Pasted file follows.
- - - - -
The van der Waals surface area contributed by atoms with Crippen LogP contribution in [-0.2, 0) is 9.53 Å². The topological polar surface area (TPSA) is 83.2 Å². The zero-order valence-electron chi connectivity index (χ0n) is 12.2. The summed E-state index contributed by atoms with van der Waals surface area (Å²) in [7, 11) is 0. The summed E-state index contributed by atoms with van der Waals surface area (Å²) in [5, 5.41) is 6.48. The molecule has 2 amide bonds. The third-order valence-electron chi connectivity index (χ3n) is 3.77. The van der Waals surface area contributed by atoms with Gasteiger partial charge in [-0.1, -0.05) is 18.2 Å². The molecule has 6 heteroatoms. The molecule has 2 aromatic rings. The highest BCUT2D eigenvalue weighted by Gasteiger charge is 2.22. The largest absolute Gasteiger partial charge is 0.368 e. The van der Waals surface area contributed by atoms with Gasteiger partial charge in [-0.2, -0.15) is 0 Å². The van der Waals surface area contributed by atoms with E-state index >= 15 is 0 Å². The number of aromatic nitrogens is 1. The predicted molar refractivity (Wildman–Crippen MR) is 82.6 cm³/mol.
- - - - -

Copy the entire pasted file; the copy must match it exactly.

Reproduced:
The van der Waals surface area contributed by atoms with Crippen LogP contribution in [-0.2, 0) is 9.53 Å². The topological polar surface area (TPSA) is 83.2 Å². The zero-order valence-electron chi connectivity index (χ0n) is 12.2. The summed E-state index contributed by atoms with van der Waals surface area (Å²) in [7, 11) is 0. The summed E-state index contributed by atoms with van der Waals surface area (Å²) in [5, 5.41) is 6.48. The molecule has 2 amide bonds. The third-order valence-electron chi connectivity index (χ3n) is 3.77. The van der Waals surface area contributed by atoms with Gasteiger partial charge in [-0.1, -0.05) is 18.2 Å². The molecule has 6 heteroatoms. The molecule has 2 aromatic rings. The highest BCUT2D eigenvalue weighted by Gasteiger charge is 2.22. The largest absolute Gasteiger partial charge is 0.368 e. The van der Waals surface area contributed by atoms with Gasteiger partial charge in [-0.2, -0.15) is 0 Å². The van der Waals surface area contributed by atoms with E-state index >= 15 is 0 Å². The number of aromatic nitrogens is 1. The predicted molar refractivity (Wildman–Crippen MR) is 82.6 cm³/mol.